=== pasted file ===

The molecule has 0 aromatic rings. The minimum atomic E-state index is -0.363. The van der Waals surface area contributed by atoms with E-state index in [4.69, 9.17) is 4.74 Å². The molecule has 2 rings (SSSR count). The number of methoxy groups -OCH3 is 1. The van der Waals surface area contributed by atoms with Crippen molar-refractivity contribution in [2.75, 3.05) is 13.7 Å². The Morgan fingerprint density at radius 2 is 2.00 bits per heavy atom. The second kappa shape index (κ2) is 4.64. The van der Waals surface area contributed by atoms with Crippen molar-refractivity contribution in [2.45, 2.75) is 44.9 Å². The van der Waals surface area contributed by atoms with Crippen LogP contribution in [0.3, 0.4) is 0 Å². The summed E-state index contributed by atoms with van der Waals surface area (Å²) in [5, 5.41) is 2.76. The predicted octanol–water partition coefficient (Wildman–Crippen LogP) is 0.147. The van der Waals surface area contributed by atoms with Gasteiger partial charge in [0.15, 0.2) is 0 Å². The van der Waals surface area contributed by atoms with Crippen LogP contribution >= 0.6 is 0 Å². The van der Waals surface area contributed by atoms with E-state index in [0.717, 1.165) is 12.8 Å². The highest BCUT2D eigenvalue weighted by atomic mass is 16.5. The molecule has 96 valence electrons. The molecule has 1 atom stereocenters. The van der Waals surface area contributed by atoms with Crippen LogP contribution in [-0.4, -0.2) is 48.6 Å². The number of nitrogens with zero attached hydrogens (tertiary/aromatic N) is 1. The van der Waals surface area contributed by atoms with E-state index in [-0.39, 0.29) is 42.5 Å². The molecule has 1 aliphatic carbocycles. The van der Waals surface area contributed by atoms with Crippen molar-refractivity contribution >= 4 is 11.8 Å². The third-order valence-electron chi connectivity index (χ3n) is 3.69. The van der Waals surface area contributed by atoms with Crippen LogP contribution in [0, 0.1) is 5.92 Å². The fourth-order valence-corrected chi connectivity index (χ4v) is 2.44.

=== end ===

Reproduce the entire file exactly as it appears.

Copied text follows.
The molecule has 0 aromatic rings. The minimum atomic E-state index is -0.363. The van der Waals surface area contributed by atoms with E-state index in [4.69, 9.17) is 4.74 Å². The molecule has 2 rings (SSSR count). The number of methoxy groups -OCH3 is 1. The van der Waals surface area contributed by atoms with Crippen molar-refractivity contribution in [2.75, 3.05) is 13.7 Å². The Morgan fingerprint density at radius 2 is 2.00 bits per heavy atom. The second kappa shape index (κ2) is 4.64. The van der Waals surface area contributed by atoms with Crippen molar-refractivity contribution in [2.45, 2.75) is 44.9 Å². The van der Waals surface area contributed by atoms with Crippen LogP contribution in [0.3, 0.4) is 0 Å². The summed E-state index contributed by atoms with van der Waals surface area (Å²) in [5, 5.41) is 2.76. The predicted octanol–water partition coefficient (Wildman–Crippen LogP) is 0.147. The van der Waals surface area contributed by atoms with Gasteiger partial charge in [0.15, 0.2) is 0 Å². The van der Waals surface area contributed by atoms with Crippen LogP contribution >= 0.6 is 0 Å². The van der Waals surface area contributed by atoms with E-state index in [0.717, 1.165) is 12.8 Å². The highest BCUT2D eigenvalue weighted by atomic mass is 16.5. The molecule has 96 valence electrons. The molecule has 1 atom stereocenters. The van der Waals surface area contributed by atoms with Crippen LogP contribution in [-0.4, -0.2) is 48.6 Å². The number of nitrogens with zero attached hydrogens (tertiary/aromatic N) is 1. The van der Waals surface area contributed by atoms with E-state index in [-0.39, 0.29) is 42.5 Å². The molecule has 1 aliphatic carbocycles. The van der Waals surface area contributed by atoms with Crippen molar-refractivity contribution >= 4 is 11.8 Å². The third-order valence-electron chi connectivity index (χ3n) is 3.69. The van der Waals surface area contributed by atoms with Crippen LogP contribution in [0, 0.1) is 5.92 Å². The fourth-order valence-corrected chi connectivity index (χ4v) is 2.44.